According to local media reports, federal agents are said to have searched a teenager’s home in Jackson Road, Hamilton, although no-one was charged after the search warrant was served.
Whether the FBI was acting upon information gleaned from Ryan Cleary, the British teenager who was charged last week in relation to a series of denial-of-service attacks, is unclear.
However, there is speculation that US law enforcement officers may have been acting in part based upon information released by the LulzSec group earlier this group, outing members believed to have leaked the group’s private online chat logs.
A June 21st posting by LulzSec on PasteBin claimed to reveal the true identities of members who called themselves “m_nerva” and “hann”. Apparent real names and addresses were given for both individuals by LulzSec who said:
"These goons begged us for mercy after they apologized to us all night for leaking some of our affiliates' logs. There is no mercy on The Lulz Boat."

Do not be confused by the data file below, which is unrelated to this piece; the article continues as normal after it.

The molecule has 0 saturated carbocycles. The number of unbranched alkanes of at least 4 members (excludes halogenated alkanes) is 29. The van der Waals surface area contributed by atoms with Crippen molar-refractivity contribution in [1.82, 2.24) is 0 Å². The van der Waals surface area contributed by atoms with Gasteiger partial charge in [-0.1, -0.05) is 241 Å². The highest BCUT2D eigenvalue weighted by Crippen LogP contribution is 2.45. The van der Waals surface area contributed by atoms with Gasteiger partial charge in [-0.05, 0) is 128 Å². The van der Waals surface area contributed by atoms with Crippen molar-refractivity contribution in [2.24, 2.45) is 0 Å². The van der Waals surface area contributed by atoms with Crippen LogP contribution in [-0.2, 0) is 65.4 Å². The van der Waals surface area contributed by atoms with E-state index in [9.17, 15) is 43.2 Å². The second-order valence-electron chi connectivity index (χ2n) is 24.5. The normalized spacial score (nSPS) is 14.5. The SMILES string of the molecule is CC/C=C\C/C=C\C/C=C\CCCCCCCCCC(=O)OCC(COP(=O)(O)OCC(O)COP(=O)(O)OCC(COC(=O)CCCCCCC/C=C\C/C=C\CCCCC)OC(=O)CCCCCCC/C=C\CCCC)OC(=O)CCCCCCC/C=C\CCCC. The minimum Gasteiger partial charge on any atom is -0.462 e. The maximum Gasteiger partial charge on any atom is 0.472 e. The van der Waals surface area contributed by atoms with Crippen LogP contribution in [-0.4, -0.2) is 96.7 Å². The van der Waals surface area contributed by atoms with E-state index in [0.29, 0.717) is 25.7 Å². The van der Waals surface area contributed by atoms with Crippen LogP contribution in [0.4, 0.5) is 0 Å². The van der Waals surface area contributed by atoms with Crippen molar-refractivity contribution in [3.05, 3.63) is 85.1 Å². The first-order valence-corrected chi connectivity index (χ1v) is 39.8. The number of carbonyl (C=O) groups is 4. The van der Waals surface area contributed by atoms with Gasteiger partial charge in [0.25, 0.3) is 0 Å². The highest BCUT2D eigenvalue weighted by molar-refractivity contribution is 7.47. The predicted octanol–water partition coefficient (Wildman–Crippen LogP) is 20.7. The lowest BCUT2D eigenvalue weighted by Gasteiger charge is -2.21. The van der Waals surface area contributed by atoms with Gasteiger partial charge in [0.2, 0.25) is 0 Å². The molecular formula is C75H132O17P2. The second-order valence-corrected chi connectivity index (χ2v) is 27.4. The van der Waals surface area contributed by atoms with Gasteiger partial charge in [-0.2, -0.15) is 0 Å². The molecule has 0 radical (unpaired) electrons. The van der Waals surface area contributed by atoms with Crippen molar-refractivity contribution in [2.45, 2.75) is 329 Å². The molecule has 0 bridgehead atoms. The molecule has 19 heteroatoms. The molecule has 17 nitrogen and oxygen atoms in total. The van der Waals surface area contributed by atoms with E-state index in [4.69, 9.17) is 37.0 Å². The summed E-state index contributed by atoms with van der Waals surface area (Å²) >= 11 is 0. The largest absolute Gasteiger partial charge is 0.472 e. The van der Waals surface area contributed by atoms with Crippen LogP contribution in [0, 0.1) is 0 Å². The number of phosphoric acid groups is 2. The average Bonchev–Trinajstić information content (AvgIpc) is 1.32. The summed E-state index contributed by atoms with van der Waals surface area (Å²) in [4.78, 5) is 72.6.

In m_nerva’s case, his address was listed by LulzSec as being in Hamilton, Ohio.
A tweet published at the same time as the information was posted indicated that there was little love between LulzSec members and the member they believed had snitched on them.
Hackers, eh? You just can’t trust ’em..
With rival hackers apparently turning on each other, and with law enforcement agencies around the world on their tail, it certainly feels as if those who sailed on the Lulz Boat may not be quite so merry as they once were.
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Hackers have temporarily shut down Al Qaeda’s online distribution of videos and statements, NBC News reported today.
“Al-Qaeda’s online communications have been temporarily crippled, and it does not have a single trusted distribution channel available on the Internet,” Evan Kohlmann, of Flashpoint Global Partners, told NBC. Flashpoint monitors the extremist organization’s communications.
The attack happened within the past few days and was “well coordinated and involved the use of an unusual cocktail of relatively sophisticated techniques,” he said, adding that it could be several days before the network is up and running again.
No one has claimed credit for the attack, but Kohlmann said it could be government-sponsored.
Earlier this month, British newspapers reported that the UK government hacked an English-language Al Qaeda site and replaced bomb making instructions with cupcake recipes.